And that means, say goodbye to the old couch.  This couch has been here for, I don’t know, close to 15 years.  It was purchased at a contemporary furniture store that had a lot of eclectic stuff, with corresponding eclectic prices.  This couch met the needs of the time as far as style and budget and to be honest, has been pretty solid the whole time.  That’s not to say it’s been great.  The white vinyl stained and the chaise cushion continually slid out of place, leaving the back cushion to fall down.

The staining of the vinyl led to an experiment with painting the vinyl.  The initial appearance was really good, but the durability was absolutely terrible.  And with the couch now mostly painted, and looking in poor shape, it wasn’t eligible for donation.  I could do it, but not in good conscience.  So off to the dump.

How to get it to the dump?  Well, I have a station wagon, so let’s see if it will fit.  I took some rough measurements and the couch is almost an exact fit.  Lucky me.  However, I can’t get the two pieces of couch to interlock together so I can take them together.  So that means there’s going to be some destruction involved.

IMG_20210917_193954_01The first thing to do is to get the legs off.  Here you can see that I did not spray paint the non-visible parts of the couch, to save paint.  So no one would want to buy a couch like that, even from a thrift shop.  The legs, you can see, are removed and sitting on the coffee table.

Then it’s a matter of dragging the couch out to the garage to figure out how to take it apart.

The first thing I tried to do was take a sledgehammer to the back and sides.  I don’t really own a sledge, I just have a tiny hand sledge that I just use to pound things.  And so, pound I did, and nothing was really giving.  So it was time to do what the pros do – break out the Sawzall.

IMG_20210917_194009_01The Sawzall is one of those tools that is used in just about every DIY or home remodeling show.  I swear these people think it’s the greatest tool on earth.  I’m neutral on it.  I don’t have as much use for it, but I guess I should be glad to have one, because the few times I did use it, there wasn’t really any other alternative.

The first attempt at cutting was sort of lame and left me feeling stupid.  I didn’t think about the blade I was using and was using a course-tooth wood cutting blade.  I put the blade between two seams in the frame and started cutting.  It went smoothly for a while, then stopped.  I pushed through that and then realized, I had just cut through a screw.  I should be using a fine-tooth blade for metal cutting.  Duh.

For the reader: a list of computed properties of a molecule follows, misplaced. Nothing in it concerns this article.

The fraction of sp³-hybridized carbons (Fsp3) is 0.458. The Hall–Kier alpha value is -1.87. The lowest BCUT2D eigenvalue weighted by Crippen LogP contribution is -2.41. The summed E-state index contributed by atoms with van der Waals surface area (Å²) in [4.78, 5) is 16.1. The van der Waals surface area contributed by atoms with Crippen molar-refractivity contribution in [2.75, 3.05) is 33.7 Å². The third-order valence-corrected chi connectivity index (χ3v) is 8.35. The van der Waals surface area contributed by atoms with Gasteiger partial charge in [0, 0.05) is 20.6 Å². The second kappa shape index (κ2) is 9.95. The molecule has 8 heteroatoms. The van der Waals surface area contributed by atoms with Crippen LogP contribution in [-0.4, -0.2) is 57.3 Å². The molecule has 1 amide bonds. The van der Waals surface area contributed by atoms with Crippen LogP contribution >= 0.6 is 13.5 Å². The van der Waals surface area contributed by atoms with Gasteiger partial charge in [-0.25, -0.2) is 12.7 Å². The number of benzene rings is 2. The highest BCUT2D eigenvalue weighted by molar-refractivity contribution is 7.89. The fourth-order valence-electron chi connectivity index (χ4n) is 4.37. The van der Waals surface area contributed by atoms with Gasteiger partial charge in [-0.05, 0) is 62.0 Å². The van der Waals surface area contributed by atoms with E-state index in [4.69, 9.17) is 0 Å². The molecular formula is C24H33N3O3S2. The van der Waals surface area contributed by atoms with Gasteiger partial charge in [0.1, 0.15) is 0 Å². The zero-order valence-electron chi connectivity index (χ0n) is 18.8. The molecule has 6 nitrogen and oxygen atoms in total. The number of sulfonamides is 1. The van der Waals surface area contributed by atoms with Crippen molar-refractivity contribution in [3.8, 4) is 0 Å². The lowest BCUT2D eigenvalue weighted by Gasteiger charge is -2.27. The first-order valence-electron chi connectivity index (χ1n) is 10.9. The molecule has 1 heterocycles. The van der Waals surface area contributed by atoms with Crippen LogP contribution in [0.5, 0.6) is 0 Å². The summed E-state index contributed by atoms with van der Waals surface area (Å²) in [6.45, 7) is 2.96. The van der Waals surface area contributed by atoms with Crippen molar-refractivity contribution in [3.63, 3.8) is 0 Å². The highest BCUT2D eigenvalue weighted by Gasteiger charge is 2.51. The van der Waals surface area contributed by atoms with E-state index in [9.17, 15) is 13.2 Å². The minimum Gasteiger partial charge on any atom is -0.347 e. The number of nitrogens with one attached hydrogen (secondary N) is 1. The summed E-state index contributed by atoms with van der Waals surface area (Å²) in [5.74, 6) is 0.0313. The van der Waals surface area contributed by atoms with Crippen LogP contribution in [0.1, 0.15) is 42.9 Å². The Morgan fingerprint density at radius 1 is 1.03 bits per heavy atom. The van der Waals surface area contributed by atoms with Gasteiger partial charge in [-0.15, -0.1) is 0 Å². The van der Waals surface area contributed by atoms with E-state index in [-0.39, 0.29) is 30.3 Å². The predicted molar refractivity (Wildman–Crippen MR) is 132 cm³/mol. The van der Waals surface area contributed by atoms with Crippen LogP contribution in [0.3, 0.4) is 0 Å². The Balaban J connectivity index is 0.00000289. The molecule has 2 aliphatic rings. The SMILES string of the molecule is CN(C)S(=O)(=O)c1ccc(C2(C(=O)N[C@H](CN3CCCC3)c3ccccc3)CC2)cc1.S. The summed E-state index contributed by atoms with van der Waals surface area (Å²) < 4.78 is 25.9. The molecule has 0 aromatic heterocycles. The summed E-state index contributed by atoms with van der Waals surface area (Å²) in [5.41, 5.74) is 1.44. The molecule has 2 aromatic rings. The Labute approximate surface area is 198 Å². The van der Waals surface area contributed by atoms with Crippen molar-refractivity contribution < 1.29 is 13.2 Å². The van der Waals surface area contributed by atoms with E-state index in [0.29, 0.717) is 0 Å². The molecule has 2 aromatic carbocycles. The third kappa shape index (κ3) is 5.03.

A swap of blades and things went much smoother. Once I had that one piece separated, I had a better look at the construction of the couch.  It’s just a bunch of wood frames with vinyl streched over them, screwed together.  Gee, I could make one of these if I wanted.  But anyway, I saw the way the pieces were secured together and I thought it would just be better to find the screws and unscrew them instead of sawing through them.  So I did.

I used a utility knife and cut the fabric and vinyl to expose the frame, found the screws, which had been bent with a hammer to prevent any poking from happening, and removed them.  The back of the couch just slipped right off.

With the one half of the couch in three pieces, I could easy stack everything together into one bundle for transport.

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That’s all there is to the couch that took up all my living room.  Next weekend, it’s going to a landfill.  And I did get an answer to a question I had about the couch earlier,  It absolutely is a hand-made piece.  They used drywall screws throughout the construction.  Again, I could make one of these if I wanted to.

Studio Room

Formerly known as guest bedroom.  The room was completed last weekend and is now being utilized as designed.

So the first thing was finding a chair for the desk.  I had a desk planned out – moderately cheap Ikea – and wanted a decent chair.  I ended up with this one, which seems more and more of an oddity the more I consider it.

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All of the furniture was moved out to the garage for planned pickup by Salvation Army.  And then I had to get the desk from Ikea.  I was comparing the desk options to what I already had in my main office and the desk top I wanted was a little smaller than my existing one.  That memory is important and led to my first mistake.